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enter image description hereIf a force is applied to an object on an inclined plane in the upward direction of the plain in order to balance the component of weight such that the object is in equilibrium, in what direction would the friction then act?

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  • $\begingroup$ If your applied force completely cancels the component then the friction would not work in any direction. Because there is motion or tendency of motion. $\endgroup$ Jan 25, 2017 at 6:40
  • $\begingroup$ Please add a sketch. This very much depends on directions as well as magnitudes, so your answer is not clear $\endgroup$
    – Steeven
    Jan 25, 2017 at 9:19
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    $\begingroup$ @Steeven added a sketch. $\endgroup$
    – Saha19
    Jan 25, 2017 at 10:44
  • $\begingroup$ @mockingbird But In Which direction would the component of friction work? In The direction of Weight or applied force?? $\endgroup$
    – Saha19
    Jan 25, 2017 at 10:45
  • $\begingroup$ @Saha19 I am telling this again there won't be friction force if the initially static object is subjected to zero net force. But if there is net force, then friction will act on the opposite of friction force... $\endgroup$ Jan 25, 2017 at 13:09

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You can't know. Friction can go in both directions depending on if $F$ is larger or smaller than the weight component.

  • If $F$ is larger than the weight component, then friction must be down along the incline (in order to hold back, since gravity isn't strong enough).

  • If $F$ is smaller, then friction must be upwards along the incline in order to help $F$ (otherwise $F$ couldn't hold it)

  • If $F$ is exactly equal to, then there is no friction.

Remember that we are talking about static friction here. And static friction is a force that adjusts itself to whatever is necessary for keeping something still. Both direction and size is adjusted to fit, so it purely depends on the circumstances (on other forces).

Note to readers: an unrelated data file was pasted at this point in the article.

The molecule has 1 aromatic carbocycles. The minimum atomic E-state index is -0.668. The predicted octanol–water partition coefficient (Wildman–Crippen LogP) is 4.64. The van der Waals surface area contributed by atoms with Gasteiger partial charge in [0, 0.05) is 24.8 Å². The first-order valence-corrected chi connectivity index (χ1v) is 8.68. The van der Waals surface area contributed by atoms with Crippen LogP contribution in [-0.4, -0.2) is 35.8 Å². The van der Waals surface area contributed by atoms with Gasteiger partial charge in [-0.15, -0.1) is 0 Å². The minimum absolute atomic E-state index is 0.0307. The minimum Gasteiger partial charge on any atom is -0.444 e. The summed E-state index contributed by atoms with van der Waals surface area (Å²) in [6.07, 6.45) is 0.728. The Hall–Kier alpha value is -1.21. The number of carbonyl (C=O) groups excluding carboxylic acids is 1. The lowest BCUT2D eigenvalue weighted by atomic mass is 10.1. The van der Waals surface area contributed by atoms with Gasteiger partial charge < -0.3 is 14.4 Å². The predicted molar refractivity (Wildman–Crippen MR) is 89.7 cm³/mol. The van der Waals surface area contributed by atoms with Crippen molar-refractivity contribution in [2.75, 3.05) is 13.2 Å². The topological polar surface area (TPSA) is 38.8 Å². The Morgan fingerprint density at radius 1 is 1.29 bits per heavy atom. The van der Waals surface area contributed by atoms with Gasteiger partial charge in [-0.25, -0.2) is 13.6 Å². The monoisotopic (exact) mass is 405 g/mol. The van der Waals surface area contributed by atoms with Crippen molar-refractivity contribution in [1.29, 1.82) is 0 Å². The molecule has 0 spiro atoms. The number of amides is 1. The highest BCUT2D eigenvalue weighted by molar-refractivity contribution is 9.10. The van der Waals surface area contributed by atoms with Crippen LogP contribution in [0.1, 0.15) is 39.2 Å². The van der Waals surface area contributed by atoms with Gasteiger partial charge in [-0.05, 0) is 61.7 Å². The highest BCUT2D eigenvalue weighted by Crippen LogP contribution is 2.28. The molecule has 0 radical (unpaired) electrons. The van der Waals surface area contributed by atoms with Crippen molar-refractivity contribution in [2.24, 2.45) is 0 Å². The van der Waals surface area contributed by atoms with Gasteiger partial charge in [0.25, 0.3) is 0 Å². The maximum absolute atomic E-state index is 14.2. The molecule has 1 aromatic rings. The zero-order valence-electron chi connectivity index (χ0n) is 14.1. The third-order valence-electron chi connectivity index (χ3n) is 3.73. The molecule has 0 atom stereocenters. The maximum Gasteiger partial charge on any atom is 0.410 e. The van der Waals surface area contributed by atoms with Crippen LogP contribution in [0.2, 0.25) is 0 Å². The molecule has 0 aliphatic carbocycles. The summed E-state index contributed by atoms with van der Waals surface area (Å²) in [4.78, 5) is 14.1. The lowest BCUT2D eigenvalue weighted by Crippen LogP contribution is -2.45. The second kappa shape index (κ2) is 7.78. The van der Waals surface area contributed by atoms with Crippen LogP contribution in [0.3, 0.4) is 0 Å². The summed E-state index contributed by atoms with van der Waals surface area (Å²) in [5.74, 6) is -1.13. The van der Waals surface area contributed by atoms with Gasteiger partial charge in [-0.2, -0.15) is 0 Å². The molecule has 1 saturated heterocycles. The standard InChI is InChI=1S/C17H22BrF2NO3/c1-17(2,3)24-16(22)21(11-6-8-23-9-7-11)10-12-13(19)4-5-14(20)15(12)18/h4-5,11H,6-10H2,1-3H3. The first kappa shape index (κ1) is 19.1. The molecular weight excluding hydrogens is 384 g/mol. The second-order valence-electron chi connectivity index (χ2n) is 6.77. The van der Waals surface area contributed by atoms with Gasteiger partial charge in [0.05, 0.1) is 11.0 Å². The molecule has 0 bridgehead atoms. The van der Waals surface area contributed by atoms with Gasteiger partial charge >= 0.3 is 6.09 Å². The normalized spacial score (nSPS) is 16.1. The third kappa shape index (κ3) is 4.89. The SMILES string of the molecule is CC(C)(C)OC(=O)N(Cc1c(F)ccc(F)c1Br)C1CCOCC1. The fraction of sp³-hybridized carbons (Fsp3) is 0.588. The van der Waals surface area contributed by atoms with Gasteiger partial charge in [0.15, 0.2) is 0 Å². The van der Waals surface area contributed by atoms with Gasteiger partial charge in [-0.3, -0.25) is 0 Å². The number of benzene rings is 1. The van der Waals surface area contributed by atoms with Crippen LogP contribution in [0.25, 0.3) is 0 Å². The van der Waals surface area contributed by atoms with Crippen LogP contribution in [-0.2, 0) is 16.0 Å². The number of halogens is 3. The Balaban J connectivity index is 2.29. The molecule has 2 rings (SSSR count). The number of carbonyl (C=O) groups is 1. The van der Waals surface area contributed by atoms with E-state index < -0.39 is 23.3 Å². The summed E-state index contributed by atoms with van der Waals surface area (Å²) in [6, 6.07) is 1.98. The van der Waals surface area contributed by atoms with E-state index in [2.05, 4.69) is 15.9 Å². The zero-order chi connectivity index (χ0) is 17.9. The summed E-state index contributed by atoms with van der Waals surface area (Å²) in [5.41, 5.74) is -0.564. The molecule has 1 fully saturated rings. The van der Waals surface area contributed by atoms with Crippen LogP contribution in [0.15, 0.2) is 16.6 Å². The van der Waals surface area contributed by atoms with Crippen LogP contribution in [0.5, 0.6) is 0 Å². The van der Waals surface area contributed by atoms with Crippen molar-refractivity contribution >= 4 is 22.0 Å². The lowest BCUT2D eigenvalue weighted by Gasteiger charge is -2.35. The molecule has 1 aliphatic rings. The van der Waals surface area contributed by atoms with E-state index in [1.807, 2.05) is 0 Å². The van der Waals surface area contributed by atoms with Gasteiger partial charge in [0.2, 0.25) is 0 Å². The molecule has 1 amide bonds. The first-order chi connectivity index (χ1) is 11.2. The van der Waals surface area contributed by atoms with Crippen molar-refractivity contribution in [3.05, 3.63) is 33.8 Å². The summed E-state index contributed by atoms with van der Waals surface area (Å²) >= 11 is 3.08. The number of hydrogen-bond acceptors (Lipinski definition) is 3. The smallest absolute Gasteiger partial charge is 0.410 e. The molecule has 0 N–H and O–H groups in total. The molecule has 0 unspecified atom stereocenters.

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  • $\begingroup$ Sir, I had a question, what if the object is a round object and friction completely cancels out the weight of that object (assuming it is acting upward), that is, $mg \sin \theta=\mu mg \cos \theta$, so it's acceleration would be $0$ but still it would have a net torque, so will it still move downwards? Would it be a rolling motion or will it slip on the plane? I can't understand how it will move downwards when there is no force in the downward direction now.. $\endgroup$
    – V.G
    Jan 12, 2021 at 16:16
  • $\begingroup$ OR friction simply acts in the downward direction adding to it's component of weight, but then, if that is the case, it would experience a clockwise torque and rolling cannot occur, so is it that it initially acts downwards, gives it a downward motion, then starts acting upward? $\endgroup$
    – V.G
    Jan 12, 2021 at 16:25
  • $\begingroup$ @Vilakshan Those are good questions but it wold be easier to answer to if you create it as a new question $\endgroup$
    – Steeven
    Jan 12, 2021 at 17:16
  • $\begingroup$ My experience on this site is not good actually, whenever I ask questions here, they either get closed and marked as homework and exercises, that's the reason I asked here in person. $\endgroup$
    – V.G
    Jan 12, 2021 at 17:18
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    $\begingroup$ Still, I asked the question, you can see it here. $\endgroup$
    – V.G
    Jan 12, 2021 at 17:40

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